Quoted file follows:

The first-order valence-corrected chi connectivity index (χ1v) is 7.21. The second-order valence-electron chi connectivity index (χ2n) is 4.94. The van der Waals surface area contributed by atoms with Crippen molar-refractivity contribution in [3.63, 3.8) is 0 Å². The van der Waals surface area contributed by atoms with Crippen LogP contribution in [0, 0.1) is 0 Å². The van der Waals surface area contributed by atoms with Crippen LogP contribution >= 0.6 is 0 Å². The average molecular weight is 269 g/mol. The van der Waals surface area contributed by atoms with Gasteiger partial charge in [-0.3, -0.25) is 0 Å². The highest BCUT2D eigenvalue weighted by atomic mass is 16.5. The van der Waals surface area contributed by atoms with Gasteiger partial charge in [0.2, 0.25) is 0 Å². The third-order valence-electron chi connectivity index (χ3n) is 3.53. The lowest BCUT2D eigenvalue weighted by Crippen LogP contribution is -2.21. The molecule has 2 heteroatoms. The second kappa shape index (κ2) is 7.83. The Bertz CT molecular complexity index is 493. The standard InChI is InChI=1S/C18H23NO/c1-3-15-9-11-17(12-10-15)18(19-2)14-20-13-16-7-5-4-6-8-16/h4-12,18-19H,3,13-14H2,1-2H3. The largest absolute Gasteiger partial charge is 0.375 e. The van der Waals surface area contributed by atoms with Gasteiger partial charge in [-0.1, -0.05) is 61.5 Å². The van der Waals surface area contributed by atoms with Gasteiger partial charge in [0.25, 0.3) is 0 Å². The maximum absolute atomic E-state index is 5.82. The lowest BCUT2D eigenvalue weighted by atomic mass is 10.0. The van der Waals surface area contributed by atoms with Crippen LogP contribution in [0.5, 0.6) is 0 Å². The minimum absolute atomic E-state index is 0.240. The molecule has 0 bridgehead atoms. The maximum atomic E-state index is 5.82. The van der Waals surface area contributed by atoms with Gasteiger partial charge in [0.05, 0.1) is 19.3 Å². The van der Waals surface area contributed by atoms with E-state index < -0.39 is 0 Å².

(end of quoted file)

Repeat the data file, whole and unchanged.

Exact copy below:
The first-order valence-corrected chi connectivity index (χ1v) is 7.21. The second-order valence-electron chi connectivity index (χ2n) is 4.94. The van der Waals surface area contributed by atoms with Crippen molar-refractivity contribution in [3.63, 3.8) is 0 Å². The van der Waals surface area contributed by atoms with Crippen LogP contribution in [0, 0.1) is 0 Å². The van der Waals surface area contributed by atoms with Crippen LogP contribution >= 0.6 is 0 Å². The average molecular weight is 269 g/mol. The van der Waals surface area contributed by atoms with Gasteiger partial charge in [-0.3, -0.25) is 0 Å². The highest BCUT2D eigenvalue weighted by atomic mass is 16.5. The van der Waals surface area contributed by atoms with Gasteiger partial charge in [0.2, 0.25) is 0 Å². The third-order valence-electron chi connectivity index (χ3n) is 3.53. The lowest BCUT2D eigenvalue weighted by Crippen LogP contribution is -2.21. The molecule has 2 heteroatoms. The second kappa shape index (κ2) is 7.83. The Bertz CT molecular complexity index is 493. The standard InChI is InChI=1S/C18H23NO/c1-3-15-9-11-17(12-10-15)18(19-2)14-20-13-16-7-5-4-6-8-16/h4-12,18-19H,3,13-14H2,1-2H3. The largest absolute Gasteiger partial charge is 0.375 e. The van der Waals surface area contributed by atoms with Gasteiger partial charge in [-0.1, -0.05) is 61.5 Å². The van der Waals surface area contributed by atoms with Gasteiger partial charge in [0.25, 0.3) is 0 Å². The maximum absolute atomic E-state index is 5.82. The lowest BCUT2D eigenvalue weighted by atomic mass is 10.0. The van der Waals surface area contributed by atoms with Crippen LogP contribution in [0.5, 0.6) is 0 Å². The minimum absolute atomic E-state index is 0.240. The molecule has 0 bridgehead atoms. The maximum atomic E-state index is 5.82. The van der Waals surface area contributed by atoms with Gasteiger partial charge in [0.05, 0.1) is 19.3 Å². The van der Waals surface area contributed by atoms with E-state index < -0.39 is 0 Å².